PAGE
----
Southern California environment news and trends

Pocahontas and Pig Iron: An L.A. actor connects to Brazilian forestry problems

Marizilda Cruppe

Pocahontas is on the right.

The two categories of actors who ally themselves with eco-matters are not “the ones who are earnest” and “the ones who aren’t.” Green carpet or blue carpet, red carpet or no carpet, they pretty much all mean it--at least the ones I talk to--when it comes to the ocean or climate change or energy efficiency. The dividing line is really “the ones who are serious” and “the ones who needed a socially-valid hobby.”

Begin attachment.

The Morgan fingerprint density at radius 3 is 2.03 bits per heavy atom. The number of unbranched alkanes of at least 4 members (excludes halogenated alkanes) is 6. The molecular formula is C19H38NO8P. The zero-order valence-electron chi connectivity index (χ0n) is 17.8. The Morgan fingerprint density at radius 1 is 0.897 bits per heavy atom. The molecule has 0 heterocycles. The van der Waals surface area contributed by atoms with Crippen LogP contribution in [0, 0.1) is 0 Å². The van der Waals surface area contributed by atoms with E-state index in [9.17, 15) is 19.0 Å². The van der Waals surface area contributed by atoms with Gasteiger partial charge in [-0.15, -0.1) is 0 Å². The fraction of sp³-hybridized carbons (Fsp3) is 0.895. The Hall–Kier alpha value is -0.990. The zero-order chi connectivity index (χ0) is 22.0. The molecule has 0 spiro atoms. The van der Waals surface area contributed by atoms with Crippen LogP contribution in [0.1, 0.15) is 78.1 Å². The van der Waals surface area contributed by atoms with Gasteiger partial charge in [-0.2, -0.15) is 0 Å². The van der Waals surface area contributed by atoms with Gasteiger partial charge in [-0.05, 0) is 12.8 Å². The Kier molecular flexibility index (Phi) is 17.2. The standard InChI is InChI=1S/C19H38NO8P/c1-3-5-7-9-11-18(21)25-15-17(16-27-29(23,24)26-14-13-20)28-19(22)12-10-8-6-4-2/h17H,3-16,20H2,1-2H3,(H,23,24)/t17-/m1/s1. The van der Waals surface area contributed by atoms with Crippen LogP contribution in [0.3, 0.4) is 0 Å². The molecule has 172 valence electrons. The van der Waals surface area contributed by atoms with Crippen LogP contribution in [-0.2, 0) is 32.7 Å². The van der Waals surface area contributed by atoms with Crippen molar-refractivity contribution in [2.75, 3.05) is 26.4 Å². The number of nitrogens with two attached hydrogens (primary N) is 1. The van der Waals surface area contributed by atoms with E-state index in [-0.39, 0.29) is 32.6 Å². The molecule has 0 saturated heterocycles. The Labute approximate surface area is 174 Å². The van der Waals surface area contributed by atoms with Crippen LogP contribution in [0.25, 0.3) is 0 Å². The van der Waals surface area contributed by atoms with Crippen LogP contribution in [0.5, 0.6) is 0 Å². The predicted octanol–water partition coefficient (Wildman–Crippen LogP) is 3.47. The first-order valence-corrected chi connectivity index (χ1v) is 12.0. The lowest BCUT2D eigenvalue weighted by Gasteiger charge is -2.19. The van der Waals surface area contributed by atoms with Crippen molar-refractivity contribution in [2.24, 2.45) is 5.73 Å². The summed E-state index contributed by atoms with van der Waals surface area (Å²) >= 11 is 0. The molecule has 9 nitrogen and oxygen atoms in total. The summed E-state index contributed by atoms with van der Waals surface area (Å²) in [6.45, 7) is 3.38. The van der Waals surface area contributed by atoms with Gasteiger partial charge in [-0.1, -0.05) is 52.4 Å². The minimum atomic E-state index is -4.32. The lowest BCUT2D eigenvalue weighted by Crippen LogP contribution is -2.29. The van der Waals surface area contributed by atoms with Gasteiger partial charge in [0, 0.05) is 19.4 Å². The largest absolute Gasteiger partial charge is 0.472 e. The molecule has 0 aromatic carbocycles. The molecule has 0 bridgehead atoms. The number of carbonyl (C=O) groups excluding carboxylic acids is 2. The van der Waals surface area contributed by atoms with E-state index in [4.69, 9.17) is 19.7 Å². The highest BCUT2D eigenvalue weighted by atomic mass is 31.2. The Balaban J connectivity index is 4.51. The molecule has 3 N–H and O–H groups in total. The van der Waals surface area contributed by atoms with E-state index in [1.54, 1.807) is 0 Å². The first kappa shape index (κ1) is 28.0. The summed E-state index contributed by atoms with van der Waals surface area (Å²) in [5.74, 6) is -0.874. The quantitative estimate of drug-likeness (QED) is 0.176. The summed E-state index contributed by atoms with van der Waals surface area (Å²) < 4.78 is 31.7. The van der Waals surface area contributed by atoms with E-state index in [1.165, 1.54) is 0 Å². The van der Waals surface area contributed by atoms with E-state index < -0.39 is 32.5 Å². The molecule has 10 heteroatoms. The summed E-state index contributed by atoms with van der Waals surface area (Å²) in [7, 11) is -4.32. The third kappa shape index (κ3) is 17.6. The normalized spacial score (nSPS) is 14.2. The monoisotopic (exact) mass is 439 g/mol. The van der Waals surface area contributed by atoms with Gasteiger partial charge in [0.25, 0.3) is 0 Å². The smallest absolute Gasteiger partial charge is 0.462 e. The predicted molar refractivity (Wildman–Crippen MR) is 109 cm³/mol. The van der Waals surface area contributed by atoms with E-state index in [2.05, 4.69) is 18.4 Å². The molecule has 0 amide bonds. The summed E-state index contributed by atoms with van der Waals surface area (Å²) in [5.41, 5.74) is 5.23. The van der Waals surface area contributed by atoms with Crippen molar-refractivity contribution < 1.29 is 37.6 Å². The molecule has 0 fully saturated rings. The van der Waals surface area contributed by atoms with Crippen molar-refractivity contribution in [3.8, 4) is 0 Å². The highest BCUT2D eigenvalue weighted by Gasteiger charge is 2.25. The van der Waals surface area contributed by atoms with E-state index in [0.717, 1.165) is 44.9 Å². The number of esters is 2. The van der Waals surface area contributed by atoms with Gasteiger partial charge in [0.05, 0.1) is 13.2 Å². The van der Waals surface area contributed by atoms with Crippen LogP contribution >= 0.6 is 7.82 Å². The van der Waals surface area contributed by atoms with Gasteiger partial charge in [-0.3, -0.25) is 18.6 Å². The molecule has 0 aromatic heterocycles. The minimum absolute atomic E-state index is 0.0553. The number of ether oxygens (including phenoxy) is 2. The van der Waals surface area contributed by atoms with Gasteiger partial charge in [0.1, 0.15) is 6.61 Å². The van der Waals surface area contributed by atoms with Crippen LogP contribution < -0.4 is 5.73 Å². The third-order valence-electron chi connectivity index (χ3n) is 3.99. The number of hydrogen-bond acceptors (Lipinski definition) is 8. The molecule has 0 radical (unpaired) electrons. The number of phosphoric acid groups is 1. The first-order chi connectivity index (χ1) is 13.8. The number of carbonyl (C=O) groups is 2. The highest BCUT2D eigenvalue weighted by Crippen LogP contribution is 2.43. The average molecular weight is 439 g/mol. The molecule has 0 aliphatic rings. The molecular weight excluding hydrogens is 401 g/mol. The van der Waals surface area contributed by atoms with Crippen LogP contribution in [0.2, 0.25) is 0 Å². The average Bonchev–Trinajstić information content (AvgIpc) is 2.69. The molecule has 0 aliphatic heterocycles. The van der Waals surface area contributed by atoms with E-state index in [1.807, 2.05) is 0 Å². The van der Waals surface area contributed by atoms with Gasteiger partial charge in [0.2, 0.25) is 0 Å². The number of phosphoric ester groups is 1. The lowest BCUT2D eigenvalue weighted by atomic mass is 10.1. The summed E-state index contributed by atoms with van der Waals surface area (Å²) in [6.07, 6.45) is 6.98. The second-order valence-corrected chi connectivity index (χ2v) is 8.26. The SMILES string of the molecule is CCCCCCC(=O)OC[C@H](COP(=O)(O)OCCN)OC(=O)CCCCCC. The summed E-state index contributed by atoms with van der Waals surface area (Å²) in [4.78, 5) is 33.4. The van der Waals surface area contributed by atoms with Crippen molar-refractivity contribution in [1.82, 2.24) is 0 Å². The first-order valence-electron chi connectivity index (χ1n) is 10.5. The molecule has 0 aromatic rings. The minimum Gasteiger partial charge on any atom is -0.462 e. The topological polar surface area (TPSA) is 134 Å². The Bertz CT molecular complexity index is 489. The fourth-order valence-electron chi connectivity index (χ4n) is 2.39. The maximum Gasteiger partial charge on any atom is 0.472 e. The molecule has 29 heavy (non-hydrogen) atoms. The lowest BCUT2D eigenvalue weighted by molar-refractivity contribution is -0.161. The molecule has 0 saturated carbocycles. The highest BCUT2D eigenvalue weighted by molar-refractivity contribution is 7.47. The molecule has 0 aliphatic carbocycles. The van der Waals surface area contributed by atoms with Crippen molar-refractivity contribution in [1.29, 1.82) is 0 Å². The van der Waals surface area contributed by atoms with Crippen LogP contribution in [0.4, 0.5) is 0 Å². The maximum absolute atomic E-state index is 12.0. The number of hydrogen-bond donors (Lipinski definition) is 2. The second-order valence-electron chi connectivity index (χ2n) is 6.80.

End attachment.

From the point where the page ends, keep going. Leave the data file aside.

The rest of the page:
Apparently Q'orianka Kilcher is of the serious type. She’s a 22-year-old actress, based in LA. She’s all over issues raised by GlobalGreen, Oceana and even the L.A.-centric Liberty Hill Foundation. Her own foundation aims to put video cameras in the hands of people who can document environmental harms in hard to reach places. This week she climbed up an anchor chain in Brazil as part of a protest that’s now extended a week, over the export of pig iron to U.S. companies. Iron ore gets turned into pig iron with incredibly high temperatures created by burning wood. In Brazil, charcoaled wood comes from rainforests. Greenpeace has brought in people to sit, essentially, on the anchor, to point out that this is still happening.

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